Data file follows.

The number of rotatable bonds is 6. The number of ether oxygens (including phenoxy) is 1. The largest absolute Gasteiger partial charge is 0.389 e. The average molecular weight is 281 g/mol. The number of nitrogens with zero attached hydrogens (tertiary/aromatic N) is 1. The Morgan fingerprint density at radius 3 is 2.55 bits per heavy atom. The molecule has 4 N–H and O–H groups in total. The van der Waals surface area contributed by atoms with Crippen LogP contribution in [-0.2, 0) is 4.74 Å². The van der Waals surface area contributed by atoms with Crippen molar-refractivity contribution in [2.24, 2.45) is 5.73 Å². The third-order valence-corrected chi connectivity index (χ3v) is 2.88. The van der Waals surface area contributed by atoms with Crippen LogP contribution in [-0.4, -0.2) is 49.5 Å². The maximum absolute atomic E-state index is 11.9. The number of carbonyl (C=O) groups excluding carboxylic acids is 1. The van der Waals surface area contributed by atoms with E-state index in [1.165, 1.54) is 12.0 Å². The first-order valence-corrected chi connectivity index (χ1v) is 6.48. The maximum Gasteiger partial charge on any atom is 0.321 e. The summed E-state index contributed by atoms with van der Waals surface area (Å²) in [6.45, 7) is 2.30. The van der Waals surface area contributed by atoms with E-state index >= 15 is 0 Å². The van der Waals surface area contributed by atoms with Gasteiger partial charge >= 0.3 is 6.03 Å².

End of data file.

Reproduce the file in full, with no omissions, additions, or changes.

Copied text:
The number of rotatable bonds is 6. The number of ether oxygens (including phenoxy) is 1. The largest absolute Gasteiger partial charge is 0.389 e. The average molecular weight is 281 g/mol. The number of nitrogens with zero attached hydrogens (tertiary/aromatic N) is 1. The Morgan fingerprint density at radius 3 is 2.55 bits per heavy atom. The molecule has 4 N–H and O–H groups in total. The van der Waals surface area contributed by atoms with Crippen LogP contribution in [-0.2, 0) is 4.74 Å². The van der Waals surface area contributed by atoms with Crippen molar-refractivity contribution in [2.24, 2.45) is 5.73 Å². The third-order valence-corrected chi connectivity index (χ3v) is 2.88. The van der Waals surface area contributed by atoms with Crippen LogP contribution in [-0.4, -0.2) is 49.5 Å². The maximum absolute atomic E-state index is 11.9. The number of carbonyl (C=O) groups excluding carboxylic acids is 1. The van der Waals surface area contributed by atoms with E-state index in [1.165, 1.54) is 12.0 Å². The first-order valence-corrected chi connectivity index (χ1v) is 6.48. The maximum Gasteiger partial charge on any atom is 0.321 e. The summed E-state index contributed by atoms with van der Waals surface area (Å²) in [6.45, 7) is 2.30. The van der Waals surface area contributed by atoms with E-state index >= 15 is 0 Å². The van der Waals surface area contributed by atoms with Gasteiger partial charge >= 0.3 is 6.03 Å².